Additional concerns have been raised by international human rights observers regarding the mass deportations of Syrians from Turkey to the territories recently conquered by the Turkish government in Northern Syria, as ordered by President Erdogan’s government.
Therefore, how is it possible to assume that all migrants can feel safe in Turkey? How can we say that an asylum seeker in Turkey can enjoy the same rights that he or she would enjoy in Europe?
The importance of the NGO missions in the Mediterranean Sea. We are living in a historical moment characterised by misleading interpretations of international law. Today, many governments are easily succumbing to the logic of nationalist and sovereign policies, signing agreements with third countries to keep asylum seekers confined outside of Fortress Europe. Never before has the role of NGOs been so complex and of such vital importance.
For this reason, Mare Liberum continues its monitoring mission, keeping a watchful eye on governments’ and European Coast Guards’ actions in order to guarantee the respect for the rights of migrants trying to find safety through Greece. The ship’s presence acts also as a preventative measure to ensure that the European CGs correctly carry out the rescue operations to which they are obliged. Arbitrary episodes of violent push backs are most likely to occur in the absence of human rights organizations’ ability to document them.
Mare Liberum, as well as other organizations involved in SAR and monitoring operations, are the eyes and ears of civil society, they are the sentinels that are safeguarding the respect for human rights at sea.
Raise the anchor again. Hold the ship’s wheel firmly. Take to the sea. Whether in the Central Mediteranian or in the Aegean Sea, saving a single life is equivalent to saving the whole world.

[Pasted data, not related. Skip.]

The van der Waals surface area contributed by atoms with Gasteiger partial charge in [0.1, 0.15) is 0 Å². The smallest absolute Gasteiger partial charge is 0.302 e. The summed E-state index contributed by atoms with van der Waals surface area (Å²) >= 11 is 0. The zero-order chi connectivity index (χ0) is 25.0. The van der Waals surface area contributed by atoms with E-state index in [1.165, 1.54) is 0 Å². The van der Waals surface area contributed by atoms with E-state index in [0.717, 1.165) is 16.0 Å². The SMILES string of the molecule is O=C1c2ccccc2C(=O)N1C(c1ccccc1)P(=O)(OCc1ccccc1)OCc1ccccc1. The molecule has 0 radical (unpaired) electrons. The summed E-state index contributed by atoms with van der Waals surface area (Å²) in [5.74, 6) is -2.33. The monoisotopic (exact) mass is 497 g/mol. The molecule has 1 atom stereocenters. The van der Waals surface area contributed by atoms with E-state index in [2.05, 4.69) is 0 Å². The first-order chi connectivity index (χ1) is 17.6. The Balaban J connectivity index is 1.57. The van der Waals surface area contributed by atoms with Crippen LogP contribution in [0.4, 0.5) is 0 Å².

Text and translation by Andrea Panico, Meredith Veit
Find the original version, in Italian, published by Progetto Melting Pot Europa at this link.
 Data 2019.11.18 from https://www.sg.gov.tr/
 In application of the art. 33 of Directive 2013/32 /EC
 Art. 60, § 4, L 4375/2016
 Regulation (EU) No 604/2013 of the “European Parliament and of the Council of 26 June 2013 establishing the criteria and mechanisms for determining the Member State responsible for examining an application for international protection lodged in one of the Member States by a third-country national or a stateless person”.
 Cfr: https://data2.unhcr.org/en/situations/mediterranean/location/5179 and https://data2.unhcr.org/en/documents/download/71691 for the most common nationalities of sea arrivals (since 1 January 2019).
Cfr: https://data2.unhcr.org/en/documents/download/71692 for the last Aegean Islands Monthly report
 IOM Data available at: https://missingmigrants.iom.int/region/mediterranean?migrant_route%5B%5D=1377
Data is underestimated.
 Cit. United Nations High Commissioner for Refugees, Michelle Bachelet.
 Turkey has in fact only ratified the 1951 Refugee Convention — which is applicable only to events that occurred before 1951 and with the so-called “geographical reserve” which granted asylum only to Europeans citizens — but never adhered to the next “Protocol relating to the status of refugee” of 1967, which removed these limitations. This makes Turkey de facto exempt from any obligation to non-European citizens who arrive in the country to seek asylum.
 These limitations (for example, they need a specific permit to work) are justified by the fact that their permanence in Turkey is temporary and is allowed until, after having applied to a UNHCR office, they arerelocated to another country.